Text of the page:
Van Sowerwine - Hold My Hand and We'll Be Safe
Exhibition: 19 August to 19 September, 2009
Hold My Hand and We'll Be Safe is a combination of live animation, mechanical child's toy and peepshow. It begins with simple child's play then becomes something a little more unexpected. A basic plywood box sits in the gallery. As viewers approach they can see a large peephole at the front of the box. A set of headphones dangles from the box, and there is a handle on its side. Viewers put on the headphones, peer inside, and turn the handle. They see shadows of a boy and a girl in a strange cave-like setting, the boy holding a skipping rope. As they turn the handle the boy skips, his movement getting faster and more frantic as the handle is turned. The sound viewers hear begins by sounding quite naturalistic, but the more they listen the more mechanical and strange it becomes. As the viewer turns the handle and gets into a rhythm the boy's skipping begins to seem more and more like a macabre dance in which he is trapped.
As with her earlier interactive works such as Expecting (where clicking on a teddy bear shaped computer mouse causes a child to give birth to a playmate) and What Big Eyes You Have (where the crank of a handle animates nightmarish shadows in a child's bedroom), Sowerwine creates artworks that play with tensions between seemingly opposite forces such as light and darkness, danger and safety, the benign and the malignant. Her artworks use the symbols of play - populated as they are with dolls and cubby houses, peepholes and wind up mechanisms. The audience is enticed not only to look, but to engage. It's only once we begin to play, that Sowerwine turns the tables on us. Her toys become dangerous, her dolls lose their sweetness.
Sowerwine's artwork spans animation, installation, interactives and photography. She is particularly interested in exploring the dark underside of idealised notions of childhood, and the possibilities of a sudden slippage from the familiar into the unknown. With her animated doll characters, she creates domestic scenes that show children as both witness and instigator of violence, and she combines cuteness and vulnerability with a use of scale that produces a child as monster. In her series Sharper Than A Serpent's Tooth (2005), shown at Stills Gallery, Sowerwine continued these investigations through a series of large photos of miniature domestic scenes. Sowerwine painstakingly made each of her subjects and their settings before photographing the scenes.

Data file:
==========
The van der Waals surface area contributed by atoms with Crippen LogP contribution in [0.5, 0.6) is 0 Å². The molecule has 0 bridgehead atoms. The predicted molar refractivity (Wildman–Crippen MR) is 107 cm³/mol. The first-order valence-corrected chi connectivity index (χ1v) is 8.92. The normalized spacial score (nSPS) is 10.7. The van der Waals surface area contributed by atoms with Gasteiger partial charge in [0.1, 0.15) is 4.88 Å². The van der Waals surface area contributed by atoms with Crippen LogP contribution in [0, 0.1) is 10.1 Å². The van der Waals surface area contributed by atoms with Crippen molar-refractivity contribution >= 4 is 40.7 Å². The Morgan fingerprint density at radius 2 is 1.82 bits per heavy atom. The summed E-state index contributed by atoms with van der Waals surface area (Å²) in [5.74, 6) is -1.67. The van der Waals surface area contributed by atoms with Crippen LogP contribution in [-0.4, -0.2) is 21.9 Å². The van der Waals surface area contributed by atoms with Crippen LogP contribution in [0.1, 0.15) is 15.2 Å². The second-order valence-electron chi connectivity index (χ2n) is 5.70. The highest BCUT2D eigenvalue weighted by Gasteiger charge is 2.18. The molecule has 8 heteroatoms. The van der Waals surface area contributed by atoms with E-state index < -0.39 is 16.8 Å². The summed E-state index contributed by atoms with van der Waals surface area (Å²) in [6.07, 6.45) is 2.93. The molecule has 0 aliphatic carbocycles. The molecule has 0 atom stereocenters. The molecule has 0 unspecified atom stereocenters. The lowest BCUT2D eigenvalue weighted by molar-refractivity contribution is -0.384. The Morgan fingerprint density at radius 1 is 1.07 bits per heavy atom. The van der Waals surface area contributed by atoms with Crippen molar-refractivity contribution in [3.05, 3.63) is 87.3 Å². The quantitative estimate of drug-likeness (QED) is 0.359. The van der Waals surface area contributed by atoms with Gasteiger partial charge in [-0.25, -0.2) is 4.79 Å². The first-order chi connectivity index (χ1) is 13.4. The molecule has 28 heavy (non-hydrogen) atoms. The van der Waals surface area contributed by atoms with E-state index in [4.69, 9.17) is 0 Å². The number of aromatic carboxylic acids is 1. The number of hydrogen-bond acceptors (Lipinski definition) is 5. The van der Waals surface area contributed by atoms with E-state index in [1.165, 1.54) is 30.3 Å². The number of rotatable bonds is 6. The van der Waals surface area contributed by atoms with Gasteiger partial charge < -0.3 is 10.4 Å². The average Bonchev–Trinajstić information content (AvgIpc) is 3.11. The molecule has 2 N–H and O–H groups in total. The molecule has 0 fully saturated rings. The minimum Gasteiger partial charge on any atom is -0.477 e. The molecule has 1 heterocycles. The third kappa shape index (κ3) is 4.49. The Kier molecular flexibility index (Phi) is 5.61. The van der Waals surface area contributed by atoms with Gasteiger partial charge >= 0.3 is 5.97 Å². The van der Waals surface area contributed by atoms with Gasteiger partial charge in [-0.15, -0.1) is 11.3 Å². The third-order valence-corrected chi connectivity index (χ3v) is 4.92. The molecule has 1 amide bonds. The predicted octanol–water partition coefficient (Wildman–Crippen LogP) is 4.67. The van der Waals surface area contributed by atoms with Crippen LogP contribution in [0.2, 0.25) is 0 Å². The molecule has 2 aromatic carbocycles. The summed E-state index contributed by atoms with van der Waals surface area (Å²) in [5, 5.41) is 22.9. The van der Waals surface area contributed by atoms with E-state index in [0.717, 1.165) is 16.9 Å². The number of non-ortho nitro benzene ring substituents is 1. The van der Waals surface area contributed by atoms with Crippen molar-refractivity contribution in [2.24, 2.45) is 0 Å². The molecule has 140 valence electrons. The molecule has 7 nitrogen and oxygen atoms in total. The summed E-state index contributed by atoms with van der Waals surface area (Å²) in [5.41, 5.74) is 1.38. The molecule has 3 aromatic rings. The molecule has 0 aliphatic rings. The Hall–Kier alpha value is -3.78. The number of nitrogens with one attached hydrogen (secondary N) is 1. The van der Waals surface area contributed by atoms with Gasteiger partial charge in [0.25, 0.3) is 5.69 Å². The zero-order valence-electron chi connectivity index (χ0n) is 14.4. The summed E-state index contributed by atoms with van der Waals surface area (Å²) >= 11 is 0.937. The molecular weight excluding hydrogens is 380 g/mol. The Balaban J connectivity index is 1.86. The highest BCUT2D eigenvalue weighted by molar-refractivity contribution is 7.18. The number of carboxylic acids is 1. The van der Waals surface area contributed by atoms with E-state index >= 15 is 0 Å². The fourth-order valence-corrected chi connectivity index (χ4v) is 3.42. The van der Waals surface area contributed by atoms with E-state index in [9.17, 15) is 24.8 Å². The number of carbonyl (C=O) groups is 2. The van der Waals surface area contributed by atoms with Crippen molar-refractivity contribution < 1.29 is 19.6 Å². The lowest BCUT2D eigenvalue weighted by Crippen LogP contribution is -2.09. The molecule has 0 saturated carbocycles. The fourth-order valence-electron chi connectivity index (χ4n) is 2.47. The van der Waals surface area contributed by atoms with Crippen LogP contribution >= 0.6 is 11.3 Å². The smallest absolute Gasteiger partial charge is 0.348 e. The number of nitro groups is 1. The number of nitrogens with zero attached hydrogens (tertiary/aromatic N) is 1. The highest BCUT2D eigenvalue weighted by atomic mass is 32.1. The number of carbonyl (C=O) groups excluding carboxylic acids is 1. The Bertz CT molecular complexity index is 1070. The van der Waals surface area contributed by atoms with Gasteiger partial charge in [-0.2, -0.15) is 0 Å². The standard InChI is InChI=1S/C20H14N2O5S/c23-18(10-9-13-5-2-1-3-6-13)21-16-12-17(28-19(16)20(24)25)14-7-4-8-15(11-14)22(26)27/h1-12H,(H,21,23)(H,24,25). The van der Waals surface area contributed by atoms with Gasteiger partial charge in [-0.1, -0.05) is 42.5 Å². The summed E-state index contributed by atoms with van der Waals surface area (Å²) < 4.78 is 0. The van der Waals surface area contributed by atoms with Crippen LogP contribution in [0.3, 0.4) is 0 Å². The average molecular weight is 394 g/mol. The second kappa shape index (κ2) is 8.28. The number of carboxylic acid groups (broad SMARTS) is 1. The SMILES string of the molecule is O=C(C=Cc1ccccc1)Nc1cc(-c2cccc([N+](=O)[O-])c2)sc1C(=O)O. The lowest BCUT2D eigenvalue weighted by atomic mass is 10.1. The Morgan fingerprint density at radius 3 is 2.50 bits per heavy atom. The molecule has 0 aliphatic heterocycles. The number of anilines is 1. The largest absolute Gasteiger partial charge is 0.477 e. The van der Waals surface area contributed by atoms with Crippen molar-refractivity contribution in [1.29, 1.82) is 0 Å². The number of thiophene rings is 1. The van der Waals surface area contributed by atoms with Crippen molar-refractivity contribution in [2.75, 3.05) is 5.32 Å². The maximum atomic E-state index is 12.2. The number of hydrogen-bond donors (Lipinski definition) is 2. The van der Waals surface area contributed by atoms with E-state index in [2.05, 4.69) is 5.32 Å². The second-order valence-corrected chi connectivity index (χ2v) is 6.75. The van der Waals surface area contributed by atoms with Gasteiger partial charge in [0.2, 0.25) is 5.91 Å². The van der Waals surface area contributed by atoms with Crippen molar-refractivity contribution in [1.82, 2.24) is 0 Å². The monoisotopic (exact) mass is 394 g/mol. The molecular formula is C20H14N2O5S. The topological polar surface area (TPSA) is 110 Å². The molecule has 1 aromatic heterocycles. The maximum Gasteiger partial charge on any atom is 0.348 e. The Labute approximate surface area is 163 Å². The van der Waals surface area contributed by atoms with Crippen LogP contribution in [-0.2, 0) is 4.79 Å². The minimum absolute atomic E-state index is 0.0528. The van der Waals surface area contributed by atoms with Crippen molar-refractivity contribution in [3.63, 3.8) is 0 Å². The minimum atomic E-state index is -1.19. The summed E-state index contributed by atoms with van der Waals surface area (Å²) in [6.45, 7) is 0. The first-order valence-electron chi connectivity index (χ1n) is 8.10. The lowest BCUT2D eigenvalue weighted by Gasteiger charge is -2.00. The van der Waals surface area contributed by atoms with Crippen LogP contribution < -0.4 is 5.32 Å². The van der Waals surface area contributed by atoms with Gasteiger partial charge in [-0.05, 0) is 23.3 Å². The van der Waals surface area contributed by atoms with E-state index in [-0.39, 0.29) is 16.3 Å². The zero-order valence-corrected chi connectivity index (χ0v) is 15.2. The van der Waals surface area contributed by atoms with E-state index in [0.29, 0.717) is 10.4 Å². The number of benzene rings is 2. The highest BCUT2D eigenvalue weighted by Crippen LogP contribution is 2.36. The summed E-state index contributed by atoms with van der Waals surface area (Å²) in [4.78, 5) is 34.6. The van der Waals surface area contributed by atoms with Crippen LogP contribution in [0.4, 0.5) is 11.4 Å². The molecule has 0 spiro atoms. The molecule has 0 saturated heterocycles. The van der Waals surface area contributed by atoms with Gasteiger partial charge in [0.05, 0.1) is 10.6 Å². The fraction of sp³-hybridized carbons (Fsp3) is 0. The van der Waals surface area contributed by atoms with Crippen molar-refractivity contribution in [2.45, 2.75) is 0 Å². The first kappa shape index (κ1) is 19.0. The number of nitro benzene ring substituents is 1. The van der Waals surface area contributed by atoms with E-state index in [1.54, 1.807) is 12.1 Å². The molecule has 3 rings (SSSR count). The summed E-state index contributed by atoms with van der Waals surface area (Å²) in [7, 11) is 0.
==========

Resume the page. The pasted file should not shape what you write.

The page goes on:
Sowerwine has exhibited widely both nationally and internationally. In 2009, she had a solo exhibition at Western Plains Cultural Centre Dubbo and was included in the group show Trouble in Toyland, Counihan Gallery, Melbourne. In 2008 her work featured in International Digital Art, Songzhuang Art Museum, Beijing, and she exhibited at Art Cologne 2006 and screened work in Sundance Film Festival, USA. Her animated installation (with Clara animator Isobel Knowles) Expecting toured around Australia in 2004/2005 as part of the Experimenta: House of Tomorrow exhibition. Her previous interactive Play With Me (2002) was selected for the inaugural Anne Landa Award (2004/2005) at the Art Gallery of NSW - the first award-exhibition for the moving image and new media in Australia. Both interactives Expecting and Play With Me have also been shown as part of Media City Seoul 2004, the Korean biennale of new media art. Her animation Gillian was highly commended in the 2001 Dendy Awards as part of the Sydney Film Festival, and won Best Animation at the National Student Film and Video festival, and was screened at NewFest 2003 in New York.